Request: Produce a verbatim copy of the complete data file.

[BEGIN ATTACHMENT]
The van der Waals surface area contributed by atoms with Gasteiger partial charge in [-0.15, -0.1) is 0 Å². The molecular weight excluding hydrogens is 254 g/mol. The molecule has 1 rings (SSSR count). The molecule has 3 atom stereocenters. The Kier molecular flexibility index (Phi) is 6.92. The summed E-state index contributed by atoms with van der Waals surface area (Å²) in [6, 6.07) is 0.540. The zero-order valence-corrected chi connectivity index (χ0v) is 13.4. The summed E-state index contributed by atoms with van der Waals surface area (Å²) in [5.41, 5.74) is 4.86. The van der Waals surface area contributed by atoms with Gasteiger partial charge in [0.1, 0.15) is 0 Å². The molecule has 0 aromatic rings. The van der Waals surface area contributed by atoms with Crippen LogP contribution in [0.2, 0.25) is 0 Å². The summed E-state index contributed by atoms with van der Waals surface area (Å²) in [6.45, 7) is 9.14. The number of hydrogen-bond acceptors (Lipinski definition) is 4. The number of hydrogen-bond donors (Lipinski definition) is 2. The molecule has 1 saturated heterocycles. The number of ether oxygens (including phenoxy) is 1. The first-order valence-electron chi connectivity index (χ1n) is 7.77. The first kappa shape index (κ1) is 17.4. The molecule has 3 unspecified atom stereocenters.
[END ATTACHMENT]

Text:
The van der Waals surface area contributed by atoms with Gasteiger partial charge in [-0.15, -0.1) is 0 Å². The molecular weight excluding hydrogens is 254 g/mol. The molecule has 1 rings (SSSR count). The molecule has 3 atom stereocenters. The Kier molecular flexibility index (Phi) is 6.92. The summed E-state index contributed by atoms with van der Waals surface area (Å²) in [6, 6.07) is 0.540. The zero-order valence-corrected chi connectivity index (χ0v) is 13.4. The summed E-state index contributed by atoms with van der Waals surface area (Å²) in [5.41, 5.74) is 4.86. The van der Waals surface area contributed by atoms with Gasteiger partial charge in [0.1, 0.15) is 0 Å². The molecule has 0 aromatic rings. The van der Waals surface area contributed by atoms with Crippen LogP contribution in [0.2, 0.25) is 0 Å². The summed E-state index contributed by atoms with van der Waals surface area (Å²) in [6.45, 7) is 9.14. The number of hydrogen-bond acceptors (Lipinski definition) is 4. The number of hydrogen-bond donors (Lipinski definition) is 2. The molecule has 1 saturated heterocycles. The number of ether oxygens (including phenoxy) is 1. The first-order valence-electron chi connectivity index (χ1n) is 7.77. The first kappa shape index (κ1) is 17.4. The molecule has 3 unspecified atom stereocenters.